Changing RCMP culture

If anyone should have a strong sense of right and wrong, it should be police officers. It shouldn't take a gradual cultural shift to eliminate sexual harassment within the RCMP.

Insp. Carol Bradley, the officer appointed by the B.C. division of the RCMP to handle the response to allegations of sexual harassment within the force, has implemented corrective policies and procedure, but says cultural change is needed and that will take time.

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Here's one way to effect cultural change. Send a memo to every member of the force defining in clear terms what constitutes sexual harassment, along with this order: Don't do it. If you do, you're out.

Of course, that's an overly simplistic approach, and measures have already been taken. Bradley has been busy - she has posted harassment advisers across the province and has provided means for confidential reporting of problems. Deputy Commissioner Craig Callens has already announced the appointment of 100 specialized investigators who will look into harassment complaints.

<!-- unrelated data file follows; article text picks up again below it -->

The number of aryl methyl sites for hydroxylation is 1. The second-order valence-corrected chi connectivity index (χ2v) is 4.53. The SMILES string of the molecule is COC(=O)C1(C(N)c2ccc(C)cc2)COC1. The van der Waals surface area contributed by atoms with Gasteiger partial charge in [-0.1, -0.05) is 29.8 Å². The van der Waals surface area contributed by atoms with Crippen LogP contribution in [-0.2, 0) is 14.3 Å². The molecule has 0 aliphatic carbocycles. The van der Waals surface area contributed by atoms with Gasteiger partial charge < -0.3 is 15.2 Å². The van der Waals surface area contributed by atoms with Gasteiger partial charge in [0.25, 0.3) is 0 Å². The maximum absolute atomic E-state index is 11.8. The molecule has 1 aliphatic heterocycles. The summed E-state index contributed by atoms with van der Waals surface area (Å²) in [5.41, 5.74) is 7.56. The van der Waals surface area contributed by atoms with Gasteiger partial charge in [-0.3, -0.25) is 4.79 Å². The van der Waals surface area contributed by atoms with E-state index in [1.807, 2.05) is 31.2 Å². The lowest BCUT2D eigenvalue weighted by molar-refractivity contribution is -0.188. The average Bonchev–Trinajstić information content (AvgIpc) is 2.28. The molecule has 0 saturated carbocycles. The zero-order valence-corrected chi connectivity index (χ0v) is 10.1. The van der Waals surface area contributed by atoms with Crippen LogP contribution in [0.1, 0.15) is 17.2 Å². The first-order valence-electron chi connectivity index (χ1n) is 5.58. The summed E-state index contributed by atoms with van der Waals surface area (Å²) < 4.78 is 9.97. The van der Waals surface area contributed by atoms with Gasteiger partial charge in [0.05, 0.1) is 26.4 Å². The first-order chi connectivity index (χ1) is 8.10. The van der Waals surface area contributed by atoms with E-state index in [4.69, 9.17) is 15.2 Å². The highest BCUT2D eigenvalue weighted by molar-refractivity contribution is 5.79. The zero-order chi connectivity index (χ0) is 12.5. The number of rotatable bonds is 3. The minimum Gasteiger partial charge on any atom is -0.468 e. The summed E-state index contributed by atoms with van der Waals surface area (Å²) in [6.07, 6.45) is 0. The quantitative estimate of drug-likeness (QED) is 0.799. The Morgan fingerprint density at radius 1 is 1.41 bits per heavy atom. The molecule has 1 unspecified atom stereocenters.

All RCMP officers should not be judged by the improper actions of a few, but it's a serious concern to most Canadians that the problem exists at all. We hold the RCMP to a higher standard. Because of human fallibility, that standard will not always be met, but that doesn't mean the standard should be lowered.

Honour, dignity, respect and conduct befitting an officer of the law might be old-fashioned concepts, but they will never be outdated.

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